Monthly Archives: December 2016

Mulled Wine Recipe

Share this story:

MR WINE GIVES US HIS PERFECT FESTIVE MULLED WINE RECIPE !

Valentines Oyster RecipesValentines Oyster RecipesThe Taster is very proud to present the following . . for 25 years, former butler Richard J. Smith advised celebrities, politicians & royalty on wine. He now runs the Wine Schools of Cheshire and London (cheshire.wine) and writes for The Taster (adding a bit of class to the whole enterprise, we’re sure): here, he gives us Perfect Punch.

Mulled Wine RecipeMaking your own mulled wine isn’t as difficult or as costly as you might think. Your home will smell amazing for hours too!

§ Getting The Wine
As you’re adding lots of extras to the wine, never spend too much on a bottle — but do get one of decent quality. For a wine steal, nip to Aldi and grab a bottle of Toro Loco Tempranillo (a bargain £3.60). What’s important is while it’s incredibly cheap, this wine has still been bottled in Spain and isn’t pumped full of the extra sulphites that so many supermarket wines fall foul of. Avoid full-bodied or very light wines.

§ Ingredients
For six glasses:

  • 1 bottle medium-bodied red wine
  • 60g granulated sugar
  • Cinnamon stick
  • 1 medium size orange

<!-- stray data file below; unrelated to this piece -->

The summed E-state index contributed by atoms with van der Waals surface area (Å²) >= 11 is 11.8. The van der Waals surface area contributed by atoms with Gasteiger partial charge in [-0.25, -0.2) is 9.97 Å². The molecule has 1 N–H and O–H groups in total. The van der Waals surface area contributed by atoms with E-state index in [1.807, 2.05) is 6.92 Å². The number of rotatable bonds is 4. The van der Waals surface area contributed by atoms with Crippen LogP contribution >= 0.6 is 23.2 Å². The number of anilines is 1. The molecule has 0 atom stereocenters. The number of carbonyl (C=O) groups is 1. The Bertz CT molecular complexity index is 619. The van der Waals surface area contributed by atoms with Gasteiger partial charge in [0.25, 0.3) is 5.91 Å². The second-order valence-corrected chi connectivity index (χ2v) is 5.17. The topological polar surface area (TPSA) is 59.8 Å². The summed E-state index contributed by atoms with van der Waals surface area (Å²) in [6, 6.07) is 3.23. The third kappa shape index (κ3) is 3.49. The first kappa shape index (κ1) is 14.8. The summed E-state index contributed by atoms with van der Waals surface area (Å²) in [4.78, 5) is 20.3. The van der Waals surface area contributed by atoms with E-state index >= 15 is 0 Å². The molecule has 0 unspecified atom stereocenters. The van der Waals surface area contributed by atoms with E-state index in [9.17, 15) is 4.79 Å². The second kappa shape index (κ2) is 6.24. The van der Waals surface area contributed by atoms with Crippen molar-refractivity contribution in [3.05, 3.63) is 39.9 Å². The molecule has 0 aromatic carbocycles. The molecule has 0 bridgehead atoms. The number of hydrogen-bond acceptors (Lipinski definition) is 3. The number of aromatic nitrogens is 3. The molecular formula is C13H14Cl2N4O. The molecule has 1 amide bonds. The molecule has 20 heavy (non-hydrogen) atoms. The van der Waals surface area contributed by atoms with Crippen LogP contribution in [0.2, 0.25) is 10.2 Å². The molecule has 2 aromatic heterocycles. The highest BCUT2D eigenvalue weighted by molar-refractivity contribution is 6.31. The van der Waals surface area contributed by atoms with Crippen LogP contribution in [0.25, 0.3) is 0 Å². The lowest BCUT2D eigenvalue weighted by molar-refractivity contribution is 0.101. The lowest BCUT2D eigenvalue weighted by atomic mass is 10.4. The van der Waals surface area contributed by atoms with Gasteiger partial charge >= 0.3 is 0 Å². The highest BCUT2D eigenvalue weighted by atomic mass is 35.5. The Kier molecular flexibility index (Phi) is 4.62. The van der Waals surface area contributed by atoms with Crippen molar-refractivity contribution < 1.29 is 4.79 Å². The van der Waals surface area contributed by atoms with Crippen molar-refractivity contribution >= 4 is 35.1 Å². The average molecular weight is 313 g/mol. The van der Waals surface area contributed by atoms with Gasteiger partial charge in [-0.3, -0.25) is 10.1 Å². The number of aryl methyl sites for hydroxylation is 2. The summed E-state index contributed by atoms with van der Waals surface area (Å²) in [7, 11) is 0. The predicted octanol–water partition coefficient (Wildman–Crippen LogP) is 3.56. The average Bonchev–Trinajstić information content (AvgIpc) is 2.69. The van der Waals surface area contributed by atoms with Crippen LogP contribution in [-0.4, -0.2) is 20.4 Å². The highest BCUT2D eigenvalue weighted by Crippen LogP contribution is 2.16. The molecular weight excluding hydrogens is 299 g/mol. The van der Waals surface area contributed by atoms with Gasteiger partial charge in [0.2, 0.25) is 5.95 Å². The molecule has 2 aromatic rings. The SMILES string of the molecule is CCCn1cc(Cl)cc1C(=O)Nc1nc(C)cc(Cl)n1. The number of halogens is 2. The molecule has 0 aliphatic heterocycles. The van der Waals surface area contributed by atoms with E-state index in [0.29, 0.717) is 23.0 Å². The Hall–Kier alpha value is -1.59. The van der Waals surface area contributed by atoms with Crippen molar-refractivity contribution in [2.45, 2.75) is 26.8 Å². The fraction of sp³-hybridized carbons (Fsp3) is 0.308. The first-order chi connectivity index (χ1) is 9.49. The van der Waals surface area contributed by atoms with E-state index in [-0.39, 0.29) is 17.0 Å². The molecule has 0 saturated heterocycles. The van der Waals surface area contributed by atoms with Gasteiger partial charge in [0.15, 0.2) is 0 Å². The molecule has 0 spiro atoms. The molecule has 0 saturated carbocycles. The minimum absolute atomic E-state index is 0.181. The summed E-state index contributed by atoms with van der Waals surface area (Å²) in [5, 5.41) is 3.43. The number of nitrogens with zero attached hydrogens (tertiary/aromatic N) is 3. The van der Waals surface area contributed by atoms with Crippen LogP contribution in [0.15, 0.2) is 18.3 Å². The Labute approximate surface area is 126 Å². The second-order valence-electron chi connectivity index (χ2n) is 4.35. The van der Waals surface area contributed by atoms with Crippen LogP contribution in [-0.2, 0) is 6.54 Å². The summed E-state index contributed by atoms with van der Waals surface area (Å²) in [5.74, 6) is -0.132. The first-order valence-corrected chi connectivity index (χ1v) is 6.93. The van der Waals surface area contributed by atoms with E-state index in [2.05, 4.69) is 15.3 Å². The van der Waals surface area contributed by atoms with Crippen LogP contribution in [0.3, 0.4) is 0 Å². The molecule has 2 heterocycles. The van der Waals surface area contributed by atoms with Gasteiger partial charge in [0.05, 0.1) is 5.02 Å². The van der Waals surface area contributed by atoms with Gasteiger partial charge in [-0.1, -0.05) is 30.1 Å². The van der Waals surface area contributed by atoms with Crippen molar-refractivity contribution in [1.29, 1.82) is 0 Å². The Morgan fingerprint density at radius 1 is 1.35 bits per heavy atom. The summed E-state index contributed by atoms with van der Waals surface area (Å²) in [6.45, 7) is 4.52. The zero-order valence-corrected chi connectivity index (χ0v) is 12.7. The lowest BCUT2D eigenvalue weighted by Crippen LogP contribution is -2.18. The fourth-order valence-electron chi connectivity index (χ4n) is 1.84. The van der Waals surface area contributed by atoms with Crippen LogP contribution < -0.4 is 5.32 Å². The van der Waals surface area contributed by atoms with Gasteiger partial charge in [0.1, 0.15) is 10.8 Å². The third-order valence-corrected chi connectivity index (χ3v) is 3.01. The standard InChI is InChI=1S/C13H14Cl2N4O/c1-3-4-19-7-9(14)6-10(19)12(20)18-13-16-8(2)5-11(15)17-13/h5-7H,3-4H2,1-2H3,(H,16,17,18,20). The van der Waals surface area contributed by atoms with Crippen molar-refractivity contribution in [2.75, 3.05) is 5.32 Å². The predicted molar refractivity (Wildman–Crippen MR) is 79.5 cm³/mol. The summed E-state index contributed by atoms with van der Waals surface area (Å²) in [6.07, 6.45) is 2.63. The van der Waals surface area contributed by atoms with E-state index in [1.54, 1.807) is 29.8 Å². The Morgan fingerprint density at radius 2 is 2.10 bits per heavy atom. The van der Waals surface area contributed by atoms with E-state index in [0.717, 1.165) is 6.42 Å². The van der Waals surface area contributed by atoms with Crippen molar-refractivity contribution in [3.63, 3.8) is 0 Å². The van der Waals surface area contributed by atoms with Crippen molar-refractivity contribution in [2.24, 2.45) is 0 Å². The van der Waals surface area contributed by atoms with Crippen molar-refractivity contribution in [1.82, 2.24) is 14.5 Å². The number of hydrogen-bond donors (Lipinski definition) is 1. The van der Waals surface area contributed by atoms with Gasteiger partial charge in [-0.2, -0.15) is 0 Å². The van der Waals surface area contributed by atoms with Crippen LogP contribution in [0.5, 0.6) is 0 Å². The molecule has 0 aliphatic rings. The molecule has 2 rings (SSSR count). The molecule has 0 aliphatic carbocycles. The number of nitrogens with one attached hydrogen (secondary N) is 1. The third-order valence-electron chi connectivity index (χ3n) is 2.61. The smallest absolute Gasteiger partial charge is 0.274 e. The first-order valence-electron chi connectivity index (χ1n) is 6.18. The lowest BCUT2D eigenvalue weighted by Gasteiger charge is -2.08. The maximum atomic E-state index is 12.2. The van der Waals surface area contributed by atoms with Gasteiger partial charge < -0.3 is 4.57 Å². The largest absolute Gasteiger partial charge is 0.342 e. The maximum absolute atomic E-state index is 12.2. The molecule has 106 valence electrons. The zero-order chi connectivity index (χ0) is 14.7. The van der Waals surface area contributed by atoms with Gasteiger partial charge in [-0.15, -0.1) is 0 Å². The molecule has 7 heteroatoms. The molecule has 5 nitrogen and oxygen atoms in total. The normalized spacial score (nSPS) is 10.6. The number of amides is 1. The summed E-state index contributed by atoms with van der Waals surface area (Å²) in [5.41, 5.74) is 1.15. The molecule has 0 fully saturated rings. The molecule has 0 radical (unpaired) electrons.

• Cloves

Alternative recipe for Amaretto Cherry Punch — add:

  • 4 shots Amaretto
  • 1 tin of black cherries in syrup

§ Method
Bring half a litre of filtered water to the boil, add the sugar, then simmer. Once the sugar has dissolved add the red wine.

Stick cloves in half the orange and slice the remaining half.

Gently stir and add the cloved orange, orange slices and the cinnamon stick.

Simmer for 20 minutes and taste. If you prefer a sweeter mulled wine add a little more sugar, simmer and taste again.

If you’re making Amaretto Cherry punch, add the black cherries (and the syrup) to the simmering mixture. Take off the heat, add the Amaretto then stir. Return to the heat and simmer. Add more Amaretto if you prefer something stronger.

Keep your mulled wine on a gentle heat and serve into heatproof glasses or cups.

**Do be careful if you or any guests are driving. While mulled wine is a warming treat in winter you’re still consuming quite an amount of alcohol. Merry Christmas

Cin Cin and Ho Ho Ho!